On a national scale, we received this lovely vignette from comic Kate Clinton, who is so much more qualified to muse on Stonewall than we are, so ... take it away, Kate!
by Kate Clinton
On an early morning flight from Orlando, after appearing at the 19th annual Gay Days at Disney World, I was "sirred" twice by a cab driver and flight attendant. All before 7am. I would have thought the brand-new faux-leopard Croc flats I was sporting would have thrown them off. Or that the "Gay Day" banners everywhere would have heightened their threat levels to rainbow.
Usually I find mistaken identification an embarrassment or irritant. In past years I would correct quickly with "That's 'ma'am,' not 'sir,'" and then try to lessen their discomfort. But this 40th anniversary of Stonewall, I wear the gaffe as a badge of pride. I stare them down. Even if they seem remorseful, I don't help them through their moment. In solidarity with the unsung butch lesbians who were with the fags and drag queens at the Stonewall Riots in Greenwich Village in 1969, I have been doing my own version of butching it up.
It used to be hard to find a New York gay person of a certain age who did not claim to have been at the Stonewall Riots. I am a New Yorker of that certain age, but I most certainly was not at the Stonewall Riots. In 1969 I had just graduated from a small Jesuit college in upstate New York. Insert "Class of '69" joke here.
I was a member of the Gay Resistance. I was trying not to come out. Because of that resistance, I could not and then would not hear the news of gay liberation spreading upstate from Greenwich Village. Though pre-Internet, the Stonewall message quickly reached upstate gays in the anti-Vietnam war, women's liberation, and the civil rights movement. Before long even my little town in upstate New York had out gay activists organizing, educating, and agitating.
And they had the best parties. At one I met a brilliant lesbian political science professor, fired from her tenured job because of her anti-war activism. Hesitantly, I invited her and her partner over for dinner in the apartment that by then I "shared with a teacher friend." On the apartment tour, before I could point out my bedroom, she gleefully yelled to her partner, "Here's the fake bedroom!" Perhaps it was my cinder-block bed with the Indian bedspread that tipped her off. With my don't ask, don't tell cover blown by my out and outrageous new lesbian friends, I slowly began to come out. First to my girlfriend at the time, to more friends, and then to family. Finally, to make up for lost time, I just grabbed a microphone and have yapped about it for 28 years.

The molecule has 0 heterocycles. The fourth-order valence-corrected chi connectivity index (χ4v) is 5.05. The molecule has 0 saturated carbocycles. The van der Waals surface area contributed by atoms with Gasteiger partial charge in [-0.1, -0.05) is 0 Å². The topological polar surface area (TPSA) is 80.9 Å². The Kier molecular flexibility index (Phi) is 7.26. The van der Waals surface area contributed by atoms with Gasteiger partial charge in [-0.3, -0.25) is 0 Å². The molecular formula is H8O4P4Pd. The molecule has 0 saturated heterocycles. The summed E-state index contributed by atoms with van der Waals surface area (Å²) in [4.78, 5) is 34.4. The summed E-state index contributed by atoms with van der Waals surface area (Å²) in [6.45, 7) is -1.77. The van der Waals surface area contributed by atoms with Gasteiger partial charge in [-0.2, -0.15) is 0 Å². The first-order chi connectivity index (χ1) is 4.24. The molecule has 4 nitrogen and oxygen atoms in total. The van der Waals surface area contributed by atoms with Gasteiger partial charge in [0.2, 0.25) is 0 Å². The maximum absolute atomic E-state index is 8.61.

Of course there had been gays and lesbian activists in the 1950s and early 1960s: the Mattachine Society, the Daughters of Bilitis, the Society of Individual Rights, the North American Homophile Organization. I am in awe of their courage. The rage and outrage of the Stonewall Inn fags, butch dykes, and drag queens, who had finally had enough, kicked the courage of early gay activists to another level of visibility.
Back in the day, only 25% of my generation came out before the age of 18. It was 31% in the generation after me. Today 57% come out before the age of 18. Our challenge today is certainly to transform gay visibility into LGBT action. The reaction to "Prop. Hates" promises a new generation of rage and outrage that will pass the trans-inclusive Employment Non-Discrimination Act; overturn the Defense of Marriage Act; abolish don't ask, don't tell; and enact federal marriage equality.
But just as Stonewall and the gay liberation movement came from anti-war, women's liberation, and civil rights activism, we will only succeed if we reinsert ourselves into those activisms. To pass ENDA, we must be part of the labor. To overturn don't ask, don't tell, we must work for peace. To repeal DOMA and attain marriage equality, we must work with women and people of color.
Think of it as Stonewall rebooted. It's a size 14½ stiletto. Today in honor of my butch forebears, I'm wearing only two items of women's clothing.
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